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A personal message to our fellow believers . . .

Christian growth, Christian blog, Christian counseling, Christian coaching, Christian psychology, happiness, goal setting, stress, anxiety, worry, fear, depression

Are you a frustrated Christian . . .

. . . struggling with the disconnect between what you know Scripture says about your problem — but not seeing it work in your own life?

It can be frustrating as a Christian to know what the Bible says about a given matter and yet not be able to get it to work for you.

It’s not because you don’t believe what Scripture teaches. You do. And it’s not because you don’t pray for God’s help. You do that too.

But something has you stuck. And it’s eating away at your quality of life. 

Maybe it’s a traumatic memory from childhood. Maybe it’s an addiction to worry. Or maybe your self-image is shattered, or there’s someone you just can’t forgive. 

On top of it all, you secretly feel like a failure as a believer. As one Christian client recently put it, “I just can’t seem to pull off what I know the Bible says about this. What am I doing wrong?”

What’s worse, we’ve found that if a believer struggles with this long enough, they usually end up in one of two camps:

1. “There must be something wrong with me or my faith because I can’t overcome my biggest problems — even though Scripture speaks directly to them.”

2. “I’ve tried and tried but it just doesn’t work for me . . . and I’m beginning to secretly fear whether it really works at all.”

The Heart of the Matter

For 20 years I searched for an answer to a question that was causing me a great deal of intellectual curiosity and more than a little spiritual frustration. Simply put, my question was this: Why is it that Scripture tells us what to do, but rarely includes how to do it? 

And I’m being honest when I tell you that I wrestled with this on and off for 20 years before (finally!) getting clarity.

Let me save you 20 years and give you my observation right here. The reason Scripture usually gives us the what but not the how is this:

The Bible is a book of precept, not process

That is to say, it often tells us what to do, but seldom how to do it.

A precept is a general principle intended to regulate thought and behavior.  

The Bible is full of precepts for living — principles intended to guide us toward getting the best out of life. Let me give you just three examples:

There are probably a number of reasons why we are given the what and not the how, but I think two are primary: 

1.  If the Bible gave us the process for each precept, it would be about the size of an old-school set of encyclopedias!

2.  This absence of process encourages us to pursue wisdom, seek insight, and discover application.

So . . . what about the HOW?

This is where psychology enters the picture. Psychology is a tool — a very useful tool — that helps with the how. Psychology gives insight about Process

It appears to be part of the divine plan that PROCESS be left for science to discover. (The validity of this statement is supported at the end of this page.)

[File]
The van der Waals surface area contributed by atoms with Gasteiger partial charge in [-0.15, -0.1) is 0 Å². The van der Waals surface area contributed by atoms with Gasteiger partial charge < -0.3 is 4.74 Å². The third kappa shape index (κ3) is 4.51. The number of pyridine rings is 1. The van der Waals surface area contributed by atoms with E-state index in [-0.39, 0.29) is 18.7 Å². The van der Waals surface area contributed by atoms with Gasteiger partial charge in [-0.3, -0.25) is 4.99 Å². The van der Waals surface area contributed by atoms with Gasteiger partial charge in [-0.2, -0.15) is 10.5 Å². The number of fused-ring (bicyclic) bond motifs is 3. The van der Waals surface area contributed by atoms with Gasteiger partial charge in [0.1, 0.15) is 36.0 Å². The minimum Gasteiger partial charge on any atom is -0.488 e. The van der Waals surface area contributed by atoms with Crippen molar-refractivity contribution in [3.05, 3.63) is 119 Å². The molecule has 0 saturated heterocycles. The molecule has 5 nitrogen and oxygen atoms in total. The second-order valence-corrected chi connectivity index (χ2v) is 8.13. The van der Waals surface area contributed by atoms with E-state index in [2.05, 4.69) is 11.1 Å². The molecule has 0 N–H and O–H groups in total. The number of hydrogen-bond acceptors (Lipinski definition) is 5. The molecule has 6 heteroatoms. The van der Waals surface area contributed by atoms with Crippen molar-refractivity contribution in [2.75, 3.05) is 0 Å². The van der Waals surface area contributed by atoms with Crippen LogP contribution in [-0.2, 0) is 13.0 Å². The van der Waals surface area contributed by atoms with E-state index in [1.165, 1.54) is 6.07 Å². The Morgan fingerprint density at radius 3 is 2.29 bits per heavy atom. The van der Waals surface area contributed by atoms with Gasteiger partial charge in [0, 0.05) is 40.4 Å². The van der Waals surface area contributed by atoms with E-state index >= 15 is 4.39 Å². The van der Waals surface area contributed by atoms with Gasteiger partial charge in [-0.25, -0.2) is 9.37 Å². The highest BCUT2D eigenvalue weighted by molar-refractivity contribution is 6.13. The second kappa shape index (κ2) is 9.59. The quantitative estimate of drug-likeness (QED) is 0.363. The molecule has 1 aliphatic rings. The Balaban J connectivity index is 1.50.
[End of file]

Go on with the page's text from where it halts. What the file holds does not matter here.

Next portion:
The following illustration shows what I mean:

The how is where the tool of psychology enters the picture. Psychology helps us with process.

Let’s look at this from a different angle. Let’s think briefly about the world of medical science. Scripture speaks of medicinal intervention (Stop drinking only water, and use a little wine because of your stomach and your frequent illnesses*) and even physicians (the Apostle Luke was a doctor). But the Bible does not purport to be a medical manual. Again, imagine how many volumes it would fill if that were the case!

Rather, medical advancement and interventions are left for medical science to discover . . . just as the psychological dimensions of life are left — in terms of process — for the science of psychology to discover.

*1 Tim 5:23

The problem is that most spiritual leaders (pastors and teachers) are only equipped to deal with our spiritual needs. And most psychologists, counselors, and therapists are only equipped to address our psychological needs.

As a result, they each tend to view the human condition from their arena alone.

But any successful and lasting response to psychospiritual challenges like anxiety, hurt, and anger — must address both our spiritual and our psychological needs. 

Each member of our team holds degrees in both theology and psychological counseling. This equips us to seamlessly integrate biblical precepts with psychological processes to help our clients navigate life’s challenges and provide insight and direction for their psychospiritual growth.

By combining the precepts of Scripture with the best evidence-based methodologies of psychology, we flesh out the path that takes you from precept through process to that all-important lasting change.

You see, it’s just as Proverbs 25:2 says,

God delights in concealing things; [precepts]
scientists delight in discovering things. [process]

Precepts and Process — This is our spiritual focus at GRO

The Message translation

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